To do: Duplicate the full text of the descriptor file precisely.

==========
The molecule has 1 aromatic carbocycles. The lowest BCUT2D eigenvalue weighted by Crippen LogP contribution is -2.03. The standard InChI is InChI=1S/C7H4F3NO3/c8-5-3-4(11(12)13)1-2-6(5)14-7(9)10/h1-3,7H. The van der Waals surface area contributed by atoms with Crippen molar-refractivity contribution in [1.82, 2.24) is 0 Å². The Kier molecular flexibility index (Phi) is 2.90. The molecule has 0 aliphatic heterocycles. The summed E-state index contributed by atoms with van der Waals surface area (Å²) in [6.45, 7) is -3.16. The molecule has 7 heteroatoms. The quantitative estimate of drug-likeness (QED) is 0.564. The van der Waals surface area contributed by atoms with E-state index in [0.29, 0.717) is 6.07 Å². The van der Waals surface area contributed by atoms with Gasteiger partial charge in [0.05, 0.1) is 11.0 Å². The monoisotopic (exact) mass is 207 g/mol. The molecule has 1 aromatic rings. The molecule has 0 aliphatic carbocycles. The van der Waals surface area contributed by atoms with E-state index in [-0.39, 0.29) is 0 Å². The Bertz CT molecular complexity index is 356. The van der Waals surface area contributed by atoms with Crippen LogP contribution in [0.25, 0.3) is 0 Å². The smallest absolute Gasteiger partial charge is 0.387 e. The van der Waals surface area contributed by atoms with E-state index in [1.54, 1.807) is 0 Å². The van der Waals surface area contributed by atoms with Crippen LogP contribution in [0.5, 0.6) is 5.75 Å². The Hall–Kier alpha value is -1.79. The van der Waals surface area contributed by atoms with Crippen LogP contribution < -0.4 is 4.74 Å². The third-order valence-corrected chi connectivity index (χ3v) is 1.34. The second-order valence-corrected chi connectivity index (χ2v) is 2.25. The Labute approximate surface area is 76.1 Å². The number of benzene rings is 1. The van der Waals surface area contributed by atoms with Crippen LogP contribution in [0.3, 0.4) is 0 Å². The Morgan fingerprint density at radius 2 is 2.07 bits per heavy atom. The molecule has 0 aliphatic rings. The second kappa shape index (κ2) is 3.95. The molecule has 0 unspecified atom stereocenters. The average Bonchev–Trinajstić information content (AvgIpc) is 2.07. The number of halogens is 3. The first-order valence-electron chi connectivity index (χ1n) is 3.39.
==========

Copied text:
The molecule has 1 aromatic carbocycles. The lowest BCUT2D eigenvalue weighted by Crippen LogP contribution is -2.03. The standard InChI is InChI=1S/C7H4F3NO3/c8-5-3-4(11(12)13)1-2-6(5)14-7(9)10/h1-3,7H. The van der Waals surface area contributed by atoms with Crippen molar-refractivity contribution in [1.82, 2.24) is 0 Å². The Kier molecular flexibility index (Phi) is 2.90. The molecule has 0 aliphatic heterocycles. The summed E-state index contributed by atoms with van der Waals surface area (Å²) in [6.45, 7) is -3.16. The molecule has 7 heteroatoms. The quantitative estimate of drug-likeness (QED) is 0.564. The van der Waals surface area contributed by atoms with E-state index in [0.29, 0.717) is 6.07 Å². The van der Waals surface area contributed by atoms with Gasteiger partial charge in [0.05, 0.1) is 11.0 Å². The monoisotopic (exact) mass is 207 g/mol. The molecule has 1 aromatic rings. The molecule has 0 aliphatic carbocycles. The van der Waals surface area contributed by atoms with E-state index in [-0.39, 0.29) is 0 Å². The Bertz CT molecular complexity index is 356. The van der Waals surface area contributed by atoms with Crippen LogP contribution in [0.25, 0.3) is 0 Å². The smallest absolute Gasteiger partial charge is 0.387 e. The van der Waals surface area contributed by atoms with E-state index in [1.54, 1.807) is 0 Å². The van der Waals surface area contributed by atoms with Crippen LogP contribution in [0.5, 0.6) is 5.75 Å². The Hall–Kier alpha value is -1.79. The van der Waals surface area contributed by atoms with Crippen LogP contribution < -0.4 is 4.74 Å². The third-order valence-corrected chi connectivity index (χ3v) is 1.34. The second-order valence-corrected chi connectivity index (χ2v) is 2.25. The Labute approximate surface area is 76.1 Å². The number of benzene rings is 1. The van der Waals surface area contributed by atoms with Crippen LogP contribution in [0.3, 0.4) is 0 Å². The Morgan fingerprint density at radius 2 is 2.07 bits per heavy atom. The molecule has 0 aliphatic rings. The second kappa shape index (κ2) is 3.95. The molecule has 0 unspecified atom stereocenters. The average Bonchev–Trinajstić information content (AvgIpc) is 2.07. The number of halogens is 3. The first-order valence-electron chi connectivity index (χ1n) is 3.39.